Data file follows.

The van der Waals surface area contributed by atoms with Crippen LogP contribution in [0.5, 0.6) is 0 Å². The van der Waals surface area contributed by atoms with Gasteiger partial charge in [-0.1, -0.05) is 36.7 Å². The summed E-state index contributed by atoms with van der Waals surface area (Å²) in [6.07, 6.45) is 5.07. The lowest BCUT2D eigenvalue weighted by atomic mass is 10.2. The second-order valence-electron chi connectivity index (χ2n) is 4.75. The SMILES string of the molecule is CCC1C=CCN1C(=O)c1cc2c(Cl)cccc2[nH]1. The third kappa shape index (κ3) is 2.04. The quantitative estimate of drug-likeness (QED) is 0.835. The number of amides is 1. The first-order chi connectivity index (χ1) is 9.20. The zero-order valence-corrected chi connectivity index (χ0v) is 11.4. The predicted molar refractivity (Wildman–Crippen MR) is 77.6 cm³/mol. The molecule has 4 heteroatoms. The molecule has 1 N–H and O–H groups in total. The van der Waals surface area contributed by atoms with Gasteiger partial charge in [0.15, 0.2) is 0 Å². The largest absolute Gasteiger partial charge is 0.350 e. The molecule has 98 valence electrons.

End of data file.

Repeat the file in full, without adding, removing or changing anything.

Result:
The van der Waals surface area contributed by atoms with Crippen LogP contribution in [0.5, 0.6) is 0 Å². The van der Waals surface area contributed by atoms with Gasteiger partial charge in [-0.1, -0.05) is 36.7 Å². The summed E-state index contributed by atoms with van der Waals surface area (Å²) in [6.07, 6.45) is 5.07. The lowest BCUT2D eigenvalue weighted by atomic mass is 10.2. The second-order valence-electron chi connectivity index (χ2n) is 4.75. The SMILES string of the molecule is CCC1C=CCN1C(=O)c1cc2c(Cl)cccc2[nH]1. The third kappa shape index (κ3) is 2.04. The quantitative estimate of drug-likeness (QED) is 0.835. The number of amides is 1. The first-order chi connectivity index (χ1) is 9.20. The zero-order valence-corrected chi connectivity index (χ0v) is 11.4. The predicted molar refractivity (Wildman–Crippen MR) is 77.6 cm³/mol. The molecule has 4 heteroatoms. The molecule has 1 N–H and O–H groups in total. The van der Waals surface area contributed by atoms with Gasteiger partial charge in [0.15, 0.2) is 0 Å². The largest absolute Gasteiger partial charge is 0.350 e. The molecule has 98 valence electrons.